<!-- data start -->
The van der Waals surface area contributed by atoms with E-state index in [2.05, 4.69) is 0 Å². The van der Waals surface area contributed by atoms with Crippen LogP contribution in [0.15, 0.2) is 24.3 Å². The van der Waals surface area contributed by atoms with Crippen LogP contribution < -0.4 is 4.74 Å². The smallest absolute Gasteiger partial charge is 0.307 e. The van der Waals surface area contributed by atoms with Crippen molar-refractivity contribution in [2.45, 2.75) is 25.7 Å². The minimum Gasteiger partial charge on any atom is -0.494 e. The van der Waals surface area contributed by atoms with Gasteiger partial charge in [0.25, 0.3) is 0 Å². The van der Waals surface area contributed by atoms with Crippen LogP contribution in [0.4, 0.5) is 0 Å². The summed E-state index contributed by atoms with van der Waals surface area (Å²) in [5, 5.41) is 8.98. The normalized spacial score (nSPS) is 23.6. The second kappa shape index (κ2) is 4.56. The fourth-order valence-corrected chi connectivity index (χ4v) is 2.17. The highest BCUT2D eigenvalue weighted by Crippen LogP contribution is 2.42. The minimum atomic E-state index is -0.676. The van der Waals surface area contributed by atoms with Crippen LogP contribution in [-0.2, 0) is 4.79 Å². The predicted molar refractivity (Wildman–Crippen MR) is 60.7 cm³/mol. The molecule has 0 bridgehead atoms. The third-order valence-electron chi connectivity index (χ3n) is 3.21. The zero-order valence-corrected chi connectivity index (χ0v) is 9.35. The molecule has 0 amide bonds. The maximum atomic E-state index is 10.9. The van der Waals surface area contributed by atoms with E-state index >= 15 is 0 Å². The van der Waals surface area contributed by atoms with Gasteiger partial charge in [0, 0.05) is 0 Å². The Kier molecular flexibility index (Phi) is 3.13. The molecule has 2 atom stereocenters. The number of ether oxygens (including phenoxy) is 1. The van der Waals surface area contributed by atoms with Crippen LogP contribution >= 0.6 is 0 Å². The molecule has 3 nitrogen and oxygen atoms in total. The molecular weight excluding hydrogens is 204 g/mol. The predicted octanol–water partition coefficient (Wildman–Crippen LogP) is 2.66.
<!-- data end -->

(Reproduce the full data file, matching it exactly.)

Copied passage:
The van der Waals surface area contributed by atoms with E-state index in [2.05, 4.69) is 0 Å². The van der Waals surface area contributed by atoms with Crippen LogP contribution in [0.15, 0.2) is 24.3 Å². The van der Waals surface area contributed by atoms with Crippen LogP contribution < -0.4 is 4.74 Å². The smallest absolute Gasteiger partial charge is 0.307 e. The van der Waals surface area contributed by atoms with Crippen molar-refractivity contribution in [2.45, 2.75) is 25.7 Å². The minimum Gasteiger partial charge on any atom is -0.494 e. The van der Waals surface area contributed by atoms with Gasteiger partial charge in [0.25, 0.3) is 0 Å². The van der Waals surface area contributed by atoms with Crippen LogP contribution in [0.4, 0.5) is 0 Å². The summed E-state index contributed by atoms with van der Waals surface area (Å²) in [5, 5.41) is 8.98. The normalized spacial score (nSPS) is 23.6. The second kappa shape index (κ2) is 4.56. The fourth-order valence-corrected chi connectivity index (χ4v) is 2.17. The highest BCUT2D eigenvalue weighted by Crippen LogP contribution is 2.42. The minimum atomic E-state index is -0.676. The van der Waals surface area contributed by atoms with Crippen LogP contribution in [-0.2, 0) is 4.79 Å². The predicted molar refractivity (Wildman–Crippen MR) is 60.7 cm³/mol. The molecule has 0 bridgehead atoms. The third-order valence-electron chi connectivity index (χ3n) is 3.21. The zero-order valence-corrected chi connectivity index (χ0v) is 9.35. The molecule has 0 amide bonds. The maximum atomic E-state index is 10.9. The van der Waals surface area contributed by atoms with E-state index >= 15 is 0 Å². The van der Waals surface area contributed by atoms with Gasteiger partial charge in [0, 0.05) is 0 Å². The Kier molecular flexibility index (Phi) is 3.13. The molecule has 2 atom stereocenters. The number of ether oxygens (including phenoxy) is 1. The van der Waals surface area contributed by atoms with Crippen LogP contribution >= 0.6 is 0 Å². The molecule has 3 nitrogen and oxygen atoms in total. The molecular weight excluding hydrogens is 204 g/mol. The predicted octanol–water partition coefficient (Wildman–Crippen LogP) is 2.66.